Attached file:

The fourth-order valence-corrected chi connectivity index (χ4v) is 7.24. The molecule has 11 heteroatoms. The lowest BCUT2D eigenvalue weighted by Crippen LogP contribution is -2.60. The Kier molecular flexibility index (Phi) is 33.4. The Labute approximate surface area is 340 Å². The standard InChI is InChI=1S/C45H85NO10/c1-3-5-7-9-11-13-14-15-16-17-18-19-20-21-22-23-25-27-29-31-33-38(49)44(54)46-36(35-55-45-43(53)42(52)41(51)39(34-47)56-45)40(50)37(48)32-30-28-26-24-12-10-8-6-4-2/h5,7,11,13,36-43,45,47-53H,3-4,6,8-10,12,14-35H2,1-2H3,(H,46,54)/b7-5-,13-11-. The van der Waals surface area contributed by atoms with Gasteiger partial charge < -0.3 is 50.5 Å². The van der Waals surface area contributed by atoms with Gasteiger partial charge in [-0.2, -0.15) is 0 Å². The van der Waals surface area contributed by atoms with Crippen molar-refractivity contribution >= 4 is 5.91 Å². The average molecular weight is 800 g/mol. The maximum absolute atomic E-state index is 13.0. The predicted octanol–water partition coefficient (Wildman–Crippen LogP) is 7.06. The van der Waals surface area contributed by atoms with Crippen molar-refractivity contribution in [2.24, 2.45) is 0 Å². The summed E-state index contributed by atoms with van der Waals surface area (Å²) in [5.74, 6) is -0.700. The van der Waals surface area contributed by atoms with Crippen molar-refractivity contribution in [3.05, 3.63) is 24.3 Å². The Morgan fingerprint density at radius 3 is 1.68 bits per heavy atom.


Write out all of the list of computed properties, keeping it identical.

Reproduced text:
The fourth-order valence-corrected chi connectivity index (χ4v) is 7.24. The molecule has 11 heteroatoms. The lowest BCUT2D eigenvalue weighted by Crippen LogP contribution is -2.60. The Kier molecular flexibility index (Phi) is 33.4. The Labute approximate surface area is 340 Å². The standard InChI is InChI=1S/C45H85NO10/c1-3-5-7-9-11-13-14-15-16-17-18-19-20-21-22-23-25-27-29-31-33-38(49)44(54)46-36(35-55-45-43(53)42(52)41(51)39(34-47)56-45)40(50)37(48)32-30-28-26-24-12-10-8-6-4-2/h5,7,11,13,36-43,45,47-53H,3-4,6,8-10,12,14-35H2,1-2H3,(H,46,54)/b7-5-,13-11-. The van der Waals surface area contributed by atoms with Gasteiger partial charge < -0.3 is 50.5 Å². The van der Waals surface area contributed by atoms with Gasteiger partial charge in [-0.2, -0.15) is 0 Å². The van der Waals surface area contributed by atoms with Crippen molar-refractivity contribution >= 4 is 5.91 Å². The average molecular weight is 800 g/mol. The maximum absolute atomic E-state index is 13.0. The predicted octanol–water partition coefficient (Wildman–Crippen LogP) is 7.06. The van der Waals surface area contributed by atoms with Crippen molar-refractivity contribution in [2.24, 2.45) is 0 Å². The summed E-state index contributed by atoms with van der Waals surface area (Å²) in [5.74, 6) is -0.700. The van der Waals surface area contributed by atoms with Crippen molar-refractivity contribution in [3.05, 3.63) is 24.3 Å². The Morgan fingerprint density at radius 3 is 1.68 bits per heavy atom.